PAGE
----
Note: My missing person post for Monday is being moved to today because I wanted to link a piece on the Ray Gricar missing person case.
Fellow blogger JJ graciously allowed me to be a guest contributor over at his blog on the Centre Daily Times (State College, PA newspaper which is also home to Penn State University) website.
JJ has been discussing the Gricar case for years now and is very well versed in the matter. He has also posted his opinions regarding the investigation on this blog as well.
The question posed to me was what can police do to jumpstart the Ray Gricar missing person case.
In summary of the Gricar case—he was a district attorney in Central Pennsylvania, and disappeared in 2005. On the day he went missing, he told his girlfriend that he was taking a vacation day from work, and last spoke to her via cell phone while driving on a local highway. His car was found abandoned the next day in a town about an hour east of his home, and his laptop computer was later recovered submerged under a bridge near his parked vehicle.
Here is part of my response on JJ's site:
Recommendation #3: Try these unconventional methods to generate new leads:
1) Mr. Gricar was a vocal supporter of the Cleveland Indians and had attended professional baseball games in the past. If he is using an assumed identity, it is reasonable that he may attend major league games. Police could contact officials with Major League Baseball and gain their support in distributing Ray Gricar Missing Person flyers at baseball stadiums. For all the venues or at select stadiums, a public service announcement could be made regarding the case—displaying a photo, any related reward money available, and the contact information for the investigating agency.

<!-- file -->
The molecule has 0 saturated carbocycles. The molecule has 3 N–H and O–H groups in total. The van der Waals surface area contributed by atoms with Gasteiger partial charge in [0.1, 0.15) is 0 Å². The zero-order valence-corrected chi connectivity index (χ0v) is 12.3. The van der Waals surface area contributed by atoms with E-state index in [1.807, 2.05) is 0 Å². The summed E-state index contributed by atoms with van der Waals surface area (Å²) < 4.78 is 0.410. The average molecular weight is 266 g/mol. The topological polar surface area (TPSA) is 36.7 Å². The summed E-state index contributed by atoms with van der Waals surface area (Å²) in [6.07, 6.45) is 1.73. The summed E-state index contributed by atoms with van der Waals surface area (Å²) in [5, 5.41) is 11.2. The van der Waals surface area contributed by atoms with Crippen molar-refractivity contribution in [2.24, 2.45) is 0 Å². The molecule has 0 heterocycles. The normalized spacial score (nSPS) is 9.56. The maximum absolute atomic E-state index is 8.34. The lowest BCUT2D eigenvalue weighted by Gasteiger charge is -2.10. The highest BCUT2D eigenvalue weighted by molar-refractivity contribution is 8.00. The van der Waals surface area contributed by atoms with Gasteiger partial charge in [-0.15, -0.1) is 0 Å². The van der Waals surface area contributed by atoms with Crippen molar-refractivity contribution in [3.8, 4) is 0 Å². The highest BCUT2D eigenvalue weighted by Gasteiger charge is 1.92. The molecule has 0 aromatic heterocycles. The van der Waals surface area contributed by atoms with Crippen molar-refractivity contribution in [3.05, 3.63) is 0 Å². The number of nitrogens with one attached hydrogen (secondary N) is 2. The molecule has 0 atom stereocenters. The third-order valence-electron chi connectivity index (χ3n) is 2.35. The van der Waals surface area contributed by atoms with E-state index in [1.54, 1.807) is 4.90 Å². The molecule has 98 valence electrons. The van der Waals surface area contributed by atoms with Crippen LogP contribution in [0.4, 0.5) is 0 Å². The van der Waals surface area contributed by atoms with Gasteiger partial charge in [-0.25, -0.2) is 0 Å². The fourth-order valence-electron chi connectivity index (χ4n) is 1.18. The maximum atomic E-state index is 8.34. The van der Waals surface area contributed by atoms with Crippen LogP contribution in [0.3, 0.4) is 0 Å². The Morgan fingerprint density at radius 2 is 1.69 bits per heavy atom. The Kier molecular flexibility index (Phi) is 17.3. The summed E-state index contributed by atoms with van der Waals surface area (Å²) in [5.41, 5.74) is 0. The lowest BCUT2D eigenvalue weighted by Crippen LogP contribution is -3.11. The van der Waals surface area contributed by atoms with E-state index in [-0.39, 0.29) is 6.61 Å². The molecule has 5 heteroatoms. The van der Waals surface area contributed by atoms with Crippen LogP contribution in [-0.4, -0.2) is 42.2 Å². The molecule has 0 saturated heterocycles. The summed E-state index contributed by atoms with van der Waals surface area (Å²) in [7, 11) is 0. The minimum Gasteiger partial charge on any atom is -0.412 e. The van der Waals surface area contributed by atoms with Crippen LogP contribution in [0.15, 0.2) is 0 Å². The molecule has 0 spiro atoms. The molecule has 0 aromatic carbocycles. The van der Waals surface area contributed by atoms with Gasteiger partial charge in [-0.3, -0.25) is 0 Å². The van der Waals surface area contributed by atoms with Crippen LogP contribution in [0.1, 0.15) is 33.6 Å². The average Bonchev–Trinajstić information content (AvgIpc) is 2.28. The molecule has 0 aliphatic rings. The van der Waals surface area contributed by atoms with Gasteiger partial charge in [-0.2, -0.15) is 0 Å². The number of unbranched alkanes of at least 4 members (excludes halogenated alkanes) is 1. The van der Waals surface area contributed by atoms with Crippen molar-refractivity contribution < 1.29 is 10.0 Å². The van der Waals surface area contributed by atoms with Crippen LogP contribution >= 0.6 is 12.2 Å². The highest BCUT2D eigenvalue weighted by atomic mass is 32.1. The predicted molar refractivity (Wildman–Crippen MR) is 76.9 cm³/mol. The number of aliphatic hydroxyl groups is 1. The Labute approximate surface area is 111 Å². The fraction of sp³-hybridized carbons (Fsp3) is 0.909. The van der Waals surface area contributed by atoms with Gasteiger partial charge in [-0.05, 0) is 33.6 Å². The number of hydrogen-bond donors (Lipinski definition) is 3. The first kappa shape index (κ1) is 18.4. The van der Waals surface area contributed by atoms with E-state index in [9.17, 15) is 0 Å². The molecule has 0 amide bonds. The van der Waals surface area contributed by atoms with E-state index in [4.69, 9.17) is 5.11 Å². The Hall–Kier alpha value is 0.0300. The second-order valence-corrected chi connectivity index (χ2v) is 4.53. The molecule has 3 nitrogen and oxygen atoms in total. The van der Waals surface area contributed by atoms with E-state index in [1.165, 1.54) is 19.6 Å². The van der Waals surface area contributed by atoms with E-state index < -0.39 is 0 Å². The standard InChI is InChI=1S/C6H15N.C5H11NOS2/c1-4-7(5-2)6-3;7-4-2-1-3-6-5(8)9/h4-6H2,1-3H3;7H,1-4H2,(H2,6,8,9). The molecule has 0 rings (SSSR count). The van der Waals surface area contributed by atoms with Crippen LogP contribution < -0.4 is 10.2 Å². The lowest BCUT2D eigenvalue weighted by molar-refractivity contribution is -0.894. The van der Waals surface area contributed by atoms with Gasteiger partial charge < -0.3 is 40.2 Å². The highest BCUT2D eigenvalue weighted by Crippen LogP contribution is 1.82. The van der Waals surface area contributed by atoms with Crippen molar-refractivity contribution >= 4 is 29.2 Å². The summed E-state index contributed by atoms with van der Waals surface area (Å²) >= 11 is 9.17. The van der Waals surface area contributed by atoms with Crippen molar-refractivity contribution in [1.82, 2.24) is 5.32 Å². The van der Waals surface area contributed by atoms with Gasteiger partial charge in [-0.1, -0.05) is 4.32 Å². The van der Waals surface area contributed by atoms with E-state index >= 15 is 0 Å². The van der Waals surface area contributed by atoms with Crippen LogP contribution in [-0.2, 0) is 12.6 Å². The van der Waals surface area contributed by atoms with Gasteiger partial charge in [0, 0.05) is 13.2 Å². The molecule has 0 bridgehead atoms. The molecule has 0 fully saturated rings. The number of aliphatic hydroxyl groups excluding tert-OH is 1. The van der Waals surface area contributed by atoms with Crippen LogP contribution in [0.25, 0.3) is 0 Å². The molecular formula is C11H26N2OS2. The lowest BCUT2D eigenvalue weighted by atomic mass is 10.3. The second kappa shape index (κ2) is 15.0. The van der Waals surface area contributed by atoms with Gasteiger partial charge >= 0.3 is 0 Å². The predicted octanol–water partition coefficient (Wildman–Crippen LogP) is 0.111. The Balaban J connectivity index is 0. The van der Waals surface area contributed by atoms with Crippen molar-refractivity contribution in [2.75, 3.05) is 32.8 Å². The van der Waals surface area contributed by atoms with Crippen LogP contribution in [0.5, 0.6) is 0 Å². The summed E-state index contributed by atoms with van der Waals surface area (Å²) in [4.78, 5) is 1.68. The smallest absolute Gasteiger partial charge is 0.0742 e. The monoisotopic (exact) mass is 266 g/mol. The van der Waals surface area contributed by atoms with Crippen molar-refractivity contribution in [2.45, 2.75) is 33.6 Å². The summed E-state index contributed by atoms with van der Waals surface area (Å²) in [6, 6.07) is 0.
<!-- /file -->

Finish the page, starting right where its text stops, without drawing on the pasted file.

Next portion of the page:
2) In general, human beings are creatures of habit. This applies to computer activity habits as well. Most of us use one or two user names and passwords for all of our computer accounts.
If Mr. Gricar used a handful of unique user names and passwords for his computer activities, authorities could use this information to search other online accounts for matching credentials. For instance, if Mr. Gricar regularly used the user name “DisplacedTribeFan00” with the password “lovebellefonte”, common search engines could be used to see if those names appear elsewhere on the Internet. In addition, police could search for that user name or a similar combination being used with a Gmail, Yahoo, or AOL email account (this would require extra hoop jumping but I believe is worth a try).
3) Release what information exists (in a sanitized format) related to Mr. Gricar’s computer activity prior to his disappearance including search terms and browsing history. What may appear as irrelevant to one or two people, might be considered important in developing new leads when viewed by other individuals.
4) Release details in the State Police report as to why the investigator believed that Mr. Gricar was likely a suicide victim. Most of the persons who have followed the case through the publicly accessible information rank suicide behind crime victim and voluntary disappearance scenarios.
What did this investigator consider in his/her decision that pushed suicide to the front of likely explanations for Gricar’s disappearance?
5) Maintain a regular dialogue with technical data recovery specialists. Just because the submerged hard drive has been examined twice using mid-2000s technology, does not mean that someone 5 or 10 years later will not be innovative enough to recover data from Gricar’s formerly submerged drive.
There is more over at JJ's blog. To view the full post, you have to an account on the newspapers website which can be done here.
To access previous posts on Ray Gricar go to the left and click on the "Ray Gricar" keyword.